Vancouver: Prime Minister Justin Trudeau has now recorded the two highest levels of per person government spending in Canadian history, outside of times or war or recession, finds a new study released by the Fraser Institute, an independent, non-partisan Canadian public policy think-tank.
“Wars and recessions clearly affect government spending, but to see this high level of peacetime spending when the economy is also growing could spell trouble for Canadian taxpayers in the future,” said Jason Clemens, executive vice-president of the Fraser Institute and co-author of Prime Ministers and Government Spending, 2019.
The study, which tracks annual per person program spending (adjusted for inflation) by prime ministers since Confederation, finds that spending this year ($8,639 per Canadian) is only $72 below the all-time record set by Prime Minister Stephen Harper in 2009 ($8,711 in 2018 dollars) during the global recession.
Consequently, two of the three highest-spending years on record—2017 and 2018 – are within Prime Minister Trudeau’s tenure.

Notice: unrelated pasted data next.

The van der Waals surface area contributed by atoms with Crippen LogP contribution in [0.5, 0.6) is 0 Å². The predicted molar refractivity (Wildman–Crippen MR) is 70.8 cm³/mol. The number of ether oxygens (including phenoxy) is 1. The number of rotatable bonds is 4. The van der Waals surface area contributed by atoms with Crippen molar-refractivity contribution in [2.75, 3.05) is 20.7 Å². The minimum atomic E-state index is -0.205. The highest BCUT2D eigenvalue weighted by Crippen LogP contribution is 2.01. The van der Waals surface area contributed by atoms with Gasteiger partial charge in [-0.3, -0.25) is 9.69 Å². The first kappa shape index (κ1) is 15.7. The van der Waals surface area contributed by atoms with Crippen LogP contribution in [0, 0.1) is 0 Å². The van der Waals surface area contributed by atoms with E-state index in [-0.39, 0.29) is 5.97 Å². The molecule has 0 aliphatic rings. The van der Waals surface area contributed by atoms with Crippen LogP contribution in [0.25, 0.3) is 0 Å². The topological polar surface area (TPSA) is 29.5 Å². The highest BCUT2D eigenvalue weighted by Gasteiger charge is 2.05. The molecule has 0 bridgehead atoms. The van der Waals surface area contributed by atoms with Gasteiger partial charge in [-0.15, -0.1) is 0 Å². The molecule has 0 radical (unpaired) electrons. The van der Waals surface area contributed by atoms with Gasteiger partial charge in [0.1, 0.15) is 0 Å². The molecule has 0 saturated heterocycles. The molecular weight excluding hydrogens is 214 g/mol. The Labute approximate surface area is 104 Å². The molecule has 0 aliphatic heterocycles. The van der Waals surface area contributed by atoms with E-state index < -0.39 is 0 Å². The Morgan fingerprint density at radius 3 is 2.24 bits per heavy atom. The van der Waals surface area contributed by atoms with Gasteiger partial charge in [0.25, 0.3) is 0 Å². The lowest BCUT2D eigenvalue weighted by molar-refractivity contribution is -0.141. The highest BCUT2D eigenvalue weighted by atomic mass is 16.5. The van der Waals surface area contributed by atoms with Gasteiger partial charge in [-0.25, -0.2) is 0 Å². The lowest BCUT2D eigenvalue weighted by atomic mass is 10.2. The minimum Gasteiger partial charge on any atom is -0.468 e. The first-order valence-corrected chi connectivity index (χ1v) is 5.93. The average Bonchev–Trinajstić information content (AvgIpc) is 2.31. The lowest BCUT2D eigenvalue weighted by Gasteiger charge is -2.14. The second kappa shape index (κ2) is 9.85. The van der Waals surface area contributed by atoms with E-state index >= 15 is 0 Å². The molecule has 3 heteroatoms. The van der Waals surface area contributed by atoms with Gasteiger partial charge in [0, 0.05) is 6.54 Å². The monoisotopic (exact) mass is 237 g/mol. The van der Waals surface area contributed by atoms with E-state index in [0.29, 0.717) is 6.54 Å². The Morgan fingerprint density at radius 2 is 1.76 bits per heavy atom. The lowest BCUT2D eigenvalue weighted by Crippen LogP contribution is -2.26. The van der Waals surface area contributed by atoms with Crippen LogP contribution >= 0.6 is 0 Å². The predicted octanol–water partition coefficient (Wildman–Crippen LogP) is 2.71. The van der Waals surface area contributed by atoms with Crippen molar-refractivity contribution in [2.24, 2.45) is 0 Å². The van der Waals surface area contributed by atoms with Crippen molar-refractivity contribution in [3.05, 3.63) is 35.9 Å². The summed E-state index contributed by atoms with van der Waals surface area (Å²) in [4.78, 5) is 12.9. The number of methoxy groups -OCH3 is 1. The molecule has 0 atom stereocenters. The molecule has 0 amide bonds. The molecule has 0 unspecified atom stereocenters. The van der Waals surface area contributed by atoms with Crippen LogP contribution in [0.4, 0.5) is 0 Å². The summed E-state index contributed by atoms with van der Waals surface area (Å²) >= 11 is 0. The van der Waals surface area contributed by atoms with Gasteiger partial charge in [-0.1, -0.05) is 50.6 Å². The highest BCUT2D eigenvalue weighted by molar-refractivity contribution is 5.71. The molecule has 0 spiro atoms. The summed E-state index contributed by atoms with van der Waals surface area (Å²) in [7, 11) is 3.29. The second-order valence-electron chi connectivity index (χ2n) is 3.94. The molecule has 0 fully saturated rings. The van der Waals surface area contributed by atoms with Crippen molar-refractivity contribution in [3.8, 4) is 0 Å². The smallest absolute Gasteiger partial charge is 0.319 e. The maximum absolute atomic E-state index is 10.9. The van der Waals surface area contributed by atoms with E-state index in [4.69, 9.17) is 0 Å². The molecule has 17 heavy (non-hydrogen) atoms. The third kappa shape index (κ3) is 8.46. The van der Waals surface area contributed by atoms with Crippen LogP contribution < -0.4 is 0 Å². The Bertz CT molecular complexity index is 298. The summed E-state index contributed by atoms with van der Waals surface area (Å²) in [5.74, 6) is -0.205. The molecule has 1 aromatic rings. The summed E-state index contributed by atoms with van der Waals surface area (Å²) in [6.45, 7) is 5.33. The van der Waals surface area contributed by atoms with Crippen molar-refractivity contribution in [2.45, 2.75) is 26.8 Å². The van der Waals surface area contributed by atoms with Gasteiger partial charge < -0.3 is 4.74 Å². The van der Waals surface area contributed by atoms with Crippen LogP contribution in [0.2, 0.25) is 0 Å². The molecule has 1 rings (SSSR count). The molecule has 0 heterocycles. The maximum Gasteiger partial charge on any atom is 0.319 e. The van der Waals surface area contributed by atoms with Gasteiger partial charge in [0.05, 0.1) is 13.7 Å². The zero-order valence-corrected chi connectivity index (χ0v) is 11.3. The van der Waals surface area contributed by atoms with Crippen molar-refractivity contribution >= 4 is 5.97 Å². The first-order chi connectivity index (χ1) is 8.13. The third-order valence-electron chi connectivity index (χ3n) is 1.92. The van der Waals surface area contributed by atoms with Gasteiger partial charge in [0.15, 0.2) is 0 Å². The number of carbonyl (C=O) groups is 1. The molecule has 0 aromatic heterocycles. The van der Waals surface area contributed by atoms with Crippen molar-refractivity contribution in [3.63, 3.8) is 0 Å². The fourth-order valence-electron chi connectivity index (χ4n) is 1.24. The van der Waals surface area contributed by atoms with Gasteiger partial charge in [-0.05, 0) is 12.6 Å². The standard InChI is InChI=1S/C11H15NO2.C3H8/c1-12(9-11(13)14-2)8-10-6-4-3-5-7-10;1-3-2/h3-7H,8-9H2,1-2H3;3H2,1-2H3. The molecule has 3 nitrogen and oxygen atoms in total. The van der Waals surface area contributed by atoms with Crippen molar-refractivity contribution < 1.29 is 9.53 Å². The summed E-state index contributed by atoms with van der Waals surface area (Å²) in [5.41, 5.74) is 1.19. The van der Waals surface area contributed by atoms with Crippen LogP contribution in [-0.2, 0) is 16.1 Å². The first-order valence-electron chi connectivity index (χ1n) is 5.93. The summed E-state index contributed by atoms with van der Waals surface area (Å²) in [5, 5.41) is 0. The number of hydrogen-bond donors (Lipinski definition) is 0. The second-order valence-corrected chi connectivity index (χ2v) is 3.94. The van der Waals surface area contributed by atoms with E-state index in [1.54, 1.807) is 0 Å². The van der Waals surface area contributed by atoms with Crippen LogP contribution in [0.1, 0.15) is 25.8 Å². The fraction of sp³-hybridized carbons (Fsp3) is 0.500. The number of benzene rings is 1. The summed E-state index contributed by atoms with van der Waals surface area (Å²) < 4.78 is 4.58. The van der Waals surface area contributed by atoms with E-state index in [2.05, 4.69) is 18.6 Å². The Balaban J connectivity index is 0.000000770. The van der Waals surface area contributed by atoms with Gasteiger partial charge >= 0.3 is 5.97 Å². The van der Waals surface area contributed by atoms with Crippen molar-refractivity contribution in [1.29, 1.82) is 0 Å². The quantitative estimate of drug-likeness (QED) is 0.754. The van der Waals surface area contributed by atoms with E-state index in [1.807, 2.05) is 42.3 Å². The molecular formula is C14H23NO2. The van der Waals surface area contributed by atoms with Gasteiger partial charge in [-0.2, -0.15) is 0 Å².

In addition, Prime Minister Trudeau also presided over the fourth-largest average annual increase (3.1 per cent) in per person program spending since the Second World War, behind only Pierre Trudeau (4.5 per cent), Lester Pearson (5.3 per cent) and Louis St. Laurent (7.0 per cent).
Of the post-war prime ministers, only Joe Clark, Brian Mulroney and Jean Chrétien recorded average annual per person spending declines, though Clark was Prime Minister for less than a year. Notably, Prime Minister Chrétien reduced per person spending by 16.5 per cent between 1994 and 1996.
“The past few years have seen rapid and historic increases in deficit-financed government spending in Ottawa, at a time when the economy is growing,” Clemens said.
“Higher spending often leads to higher deficits and more debt that ultimately must be paid by taxpayers, which is why current spending levels represent a burden to current and future taxpayers.”